However, I find the excerpt of Theresa WilliamsFrom The Diary of Lea Knight to be the undeniable centerpiece of this issue. In this excerpt, Williams balances a combined feeling of prose and poetry in her writing. Her line work is crisp when called for and chaotic when necessary. In the best way possible, the notebook presentation of Williams’ project brings to mind Lynda Barry’s Syllabus, while the dark, real philosophizing evokes Alison Bechdel’s Fun Home and Are You My Mother? The work also takes me to old folktales, like Cinderella, that showcase familial catastrophes by an unhinged parent onto an innocent child, and the ensuing existential crises people feel under the force of an oppressive thumb. I think this slice of From The Diary of Lea Knight is a fascinating piece of sequential art, and I cannot wait to see more of it once it is inevitably published.




Dom Fonce is an undergrad English major at Youngstown State University. He’s been published in fiction, poetry, comics, and journalism. Some of his work can be found at Calliope of the University of Mount Union, Penguin Review, the Jambar, and the forthcoming summer 2017 issue of 3Elements Review. Collaborated with Vincent Butka (penciller), Jared Burton (inker and colorist), and Kaleena Spackman (letterer).

Volume 4, Issue 2 is Here!

The issue is available as a PDF: TMR Volume 4 Issue 2.

The optional theme is comics, be it drawn in sequential images or just plain funny.

Contributors: Gershon Ben-Avraham, Susan P. Blevins, Mela Blust, Charles W. Brice, Aria Callaham, Joan Colby, Holly Day, Darren C. Demaree, Adam Durso, Kelcey Parker Ervick, Sarah A. Etlinger, GTimothy Gordon, John Grey, Jack D. Harvey, Aloura Hattendorf, Henry Hitz, Diane Hoffman, A.J. Huffman, Phil Huffy, James Croal Jackson, Lonnie James, Gloria DeVidas Kirchheimer, Matthew J. Kreglow, Claire Martin, Megan Miazgowicz, Jennifer Davis Michael, Paul Mills, TJ Neathery, Simon Perchik, Steven B. Rosenfeld, David Anthony Sam, William L. Spencer, David Spicer, Chuck Thompson, Dennis Trujillo, Bess Vanrenen, Maryfrances Wagner, Michael Whelan, Theresa Williams, and Kelsey Zimmerman.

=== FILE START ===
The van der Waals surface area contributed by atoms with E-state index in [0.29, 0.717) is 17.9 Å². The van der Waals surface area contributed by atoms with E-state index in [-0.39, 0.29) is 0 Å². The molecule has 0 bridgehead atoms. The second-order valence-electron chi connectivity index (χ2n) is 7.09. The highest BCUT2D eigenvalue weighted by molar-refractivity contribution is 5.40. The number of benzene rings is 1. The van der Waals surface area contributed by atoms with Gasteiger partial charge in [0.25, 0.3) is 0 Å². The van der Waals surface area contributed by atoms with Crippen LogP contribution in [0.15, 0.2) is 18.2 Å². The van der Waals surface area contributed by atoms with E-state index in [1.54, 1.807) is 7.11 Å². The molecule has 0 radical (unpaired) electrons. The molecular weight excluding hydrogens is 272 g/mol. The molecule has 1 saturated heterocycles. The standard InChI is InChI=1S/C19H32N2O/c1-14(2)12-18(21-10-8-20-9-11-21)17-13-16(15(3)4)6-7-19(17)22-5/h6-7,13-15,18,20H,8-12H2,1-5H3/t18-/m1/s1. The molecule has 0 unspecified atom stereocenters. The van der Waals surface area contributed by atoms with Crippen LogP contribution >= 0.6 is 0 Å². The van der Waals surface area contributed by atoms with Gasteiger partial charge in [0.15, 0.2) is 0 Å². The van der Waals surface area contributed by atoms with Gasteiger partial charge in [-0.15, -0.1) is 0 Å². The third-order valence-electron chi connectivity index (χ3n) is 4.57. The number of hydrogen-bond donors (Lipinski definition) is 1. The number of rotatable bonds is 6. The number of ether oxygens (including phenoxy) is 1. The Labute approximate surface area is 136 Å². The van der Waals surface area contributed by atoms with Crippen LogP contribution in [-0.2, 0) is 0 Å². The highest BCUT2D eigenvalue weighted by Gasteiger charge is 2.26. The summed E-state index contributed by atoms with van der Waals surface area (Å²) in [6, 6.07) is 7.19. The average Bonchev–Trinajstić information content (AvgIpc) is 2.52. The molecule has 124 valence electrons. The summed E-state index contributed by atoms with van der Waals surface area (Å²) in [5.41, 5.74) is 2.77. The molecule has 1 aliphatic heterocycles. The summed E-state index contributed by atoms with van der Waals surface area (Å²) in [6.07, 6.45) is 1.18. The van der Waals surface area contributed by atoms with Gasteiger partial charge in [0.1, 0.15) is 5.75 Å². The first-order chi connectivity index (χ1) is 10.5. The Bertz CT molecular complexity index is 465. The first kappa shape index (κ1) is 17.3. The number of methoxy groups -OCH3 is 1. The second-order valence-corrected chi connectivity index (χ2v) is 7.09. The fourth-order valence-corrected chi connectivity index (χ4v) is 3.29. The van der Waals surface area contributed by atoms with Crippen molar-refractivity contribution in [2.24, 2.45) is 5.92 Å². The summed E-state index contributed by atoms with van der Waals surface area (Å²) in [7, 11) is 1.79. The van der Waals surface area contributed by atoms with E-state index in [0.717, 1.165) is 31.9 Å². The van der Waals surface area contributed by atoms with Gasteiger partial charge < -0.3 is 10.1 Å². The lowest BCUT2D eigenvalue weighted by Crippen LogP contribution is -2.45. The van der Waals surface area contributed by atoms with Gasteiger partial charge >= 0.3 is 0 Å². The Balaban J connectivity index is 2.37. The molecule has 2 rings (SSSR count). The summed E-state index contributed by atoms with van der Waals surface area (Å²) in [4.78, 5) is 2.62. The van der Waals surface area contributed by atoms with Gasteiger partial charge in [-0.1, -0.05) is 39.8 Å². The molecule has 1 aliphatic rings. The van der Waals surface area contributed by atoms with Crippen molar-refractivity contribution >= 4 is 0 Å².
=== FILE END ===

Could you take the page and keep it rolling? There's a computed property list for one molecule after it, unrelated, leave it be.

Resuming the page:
Reviews: Hold Me Gorilla Monsoon by Colette Arrand, Auri by Auri, Internet Yearnings by Gary Beck, Mnemosyne’s Hand: Poems by Charles W. Brice, Her Secret Husband by Abbey Faith, The Future by From Ashes to NewBurn Site In Bloom by Jamie HoughtonRookland by Jesse Minkert, Beach Dweller Manifesto by Leah MuellerGhost Matter by Jade RamseyHeavenly Whispers by Roger SipplPermanent Change of Station by Lisa Stice, and i’m fine: A Haiku Collection About Mental Illness by Jamie Winters.

Winner of The Magnolia Review Ink Award: Theresa Williams, for “From The Diary of Lea Knight,” chosen by Dom Fonce.

Henry Hitz

Henry Hitz taught pre-school for 30 years in San Francisco and recently retired from 15 years of organizing parents in the Oakland public schools. He lives in Oakland with his wife, his son, and two sisters. He is treasurer of the California Writers Club Berkeley Branch. He has published stories in Cube Literary Magazine, Instructor Magazine, and Moonfish. His first novel, Tales of Monkeyman, won the Walter Van Tilburg Clark Prize. His novel White Knight was published in January 2016 by Wordrunner Press.

Turtle Bay, Volume 4, Issue 2 (Pushcart Nomination)